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Old story, new moves

MOVIE REVIEW

The dance-driven 'How She Move' puts a kinetic, fresh face on some familiar plot elements -- and the filmmakers showcase the steps, not the edits.

January 25, 2008|Michael Phillips | Chicago Tribune

It sounds corny, but "How She Move" proves you can't judge a film by its plot line, even if it sounds suspiciously similar to a few other movies about stomping the yard and dreaming your dream and dancing like you mean it.

Since you asked: A bright young woman from a tough urban neighborhood is on the way to academic achievement at a tony private school. Her sister, an addict, overdoses and dies, which brings Raya back to the old, mean neighborhood, where her Jamaican immigrant parents struggle to eke out a living and keep their surviving daughter out of trouble.

To these parents, the local step competitions represent bad elements and trouble incarnate. Not to Raya (played by Rutina Wesley). She joins an all-male step troupe led by Bishop (Dwain Murphy), with whom Raya gets involved in more ways than choreographically. It all comes down to the big step competition in Detroit.

Screenwriter Annmarie Morais, herself a Jamaican immigrant, has a way of making the cliches seem new. Morais made a short documentary about coed step teams called "Steppin to It," and the warmup clearly paid off. She and director Ian Iqbal Rashid, who was born in Tanzania, are following some well-worn narrative paths, but the behavior in the film -- the affections and tensions between parents and children and between dance rivals -- feels urgent and convincing and alive.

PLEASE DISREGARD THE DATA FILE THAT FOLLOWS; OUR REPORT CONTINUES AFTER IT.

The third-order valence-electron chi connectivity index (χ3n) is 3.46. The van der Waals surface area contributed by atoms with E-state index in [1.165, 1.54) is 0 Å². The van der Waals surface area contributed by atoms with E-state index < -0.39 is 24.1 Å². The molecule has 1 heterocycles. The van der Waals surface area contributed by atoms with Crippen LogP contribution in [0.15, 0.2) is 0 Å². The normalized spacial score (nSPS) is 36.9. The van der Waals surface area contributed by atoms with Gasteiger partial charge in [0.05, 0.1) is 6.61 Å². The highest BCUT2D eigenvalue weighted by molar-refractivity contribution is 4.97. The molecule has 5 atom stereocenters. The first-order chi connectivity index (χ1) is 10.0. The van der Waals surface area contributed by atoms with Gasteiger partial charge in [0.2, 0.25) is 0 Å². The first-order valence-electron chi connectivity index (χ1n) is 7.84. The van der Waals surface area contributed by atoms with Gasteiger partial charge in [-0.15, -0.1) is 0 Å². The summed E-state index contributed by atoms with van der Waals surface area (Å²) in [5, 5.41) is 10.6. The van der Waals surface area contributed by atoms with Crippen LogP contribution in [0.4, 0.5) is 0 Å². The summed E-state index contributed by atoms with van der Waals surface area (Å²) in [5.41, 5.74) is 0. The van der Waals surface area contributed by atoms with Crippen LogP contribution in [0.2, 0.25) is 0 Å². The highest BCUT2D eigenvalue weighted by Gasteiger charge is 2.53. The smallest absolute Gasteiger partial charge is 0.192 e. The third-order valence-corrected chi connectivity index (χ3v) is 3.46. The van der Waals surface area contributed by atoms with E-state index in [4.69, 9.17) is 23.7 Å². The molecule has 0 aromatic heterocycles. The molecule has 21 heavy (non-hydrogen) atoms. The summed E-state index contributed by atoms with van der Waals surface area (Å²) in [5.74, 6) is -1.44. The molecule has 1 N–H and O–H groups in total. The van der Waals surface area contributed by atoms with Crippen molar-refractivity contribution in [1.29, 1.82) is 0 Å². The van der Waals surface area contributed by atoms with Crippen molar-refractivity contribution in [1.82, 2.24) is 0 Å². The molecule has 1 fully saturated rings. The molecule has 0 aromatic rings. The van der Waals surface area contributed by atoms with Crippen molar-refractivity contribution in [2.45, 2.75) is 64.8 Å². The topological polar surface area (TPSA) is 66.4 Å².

Mainly it's a very solid dance picture, which is the point. Wesley's a rock-solid anchor to this story, in which the heroine (truly admirable, and not in a saintly way) strives to reconcile all the warring aspects of her young life. Wesley and her cohorts aren't impressive because editor Susan Maggi makes them look impressive. They're strong, distinctive movers and stompers, and the choreography by hip-hop veteran Hi-Hat finds surprising variations on basic, kinetic dance vocabulary derived largely from the South African "gumboot" tradition.

Blessedly, the rehearsal numbers (many take place in a car repair garage) and performance segments aren't sliced and diced in that zero-attention-span way so beloved by . . . I don't know, "the kids," allegedly. (Also, by one of my editors, who adores "Moulin Rouge.") In "How She Move," more so than in the usual contemporary dance-driven picture, we're able to learn what the performers have to offer. The filmmakers are clever enough to avoid the usual visual tics until the very end. (It must be contractual.)

By then you're in the mood to overlook such tricks. The film generates goodwill the old-fashioned way: It earns it.

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"How She Move." MPAA rating: PG-13 for some drug content, suggestive material and language. Running time: 1 hour, 31 minutes. In general release.

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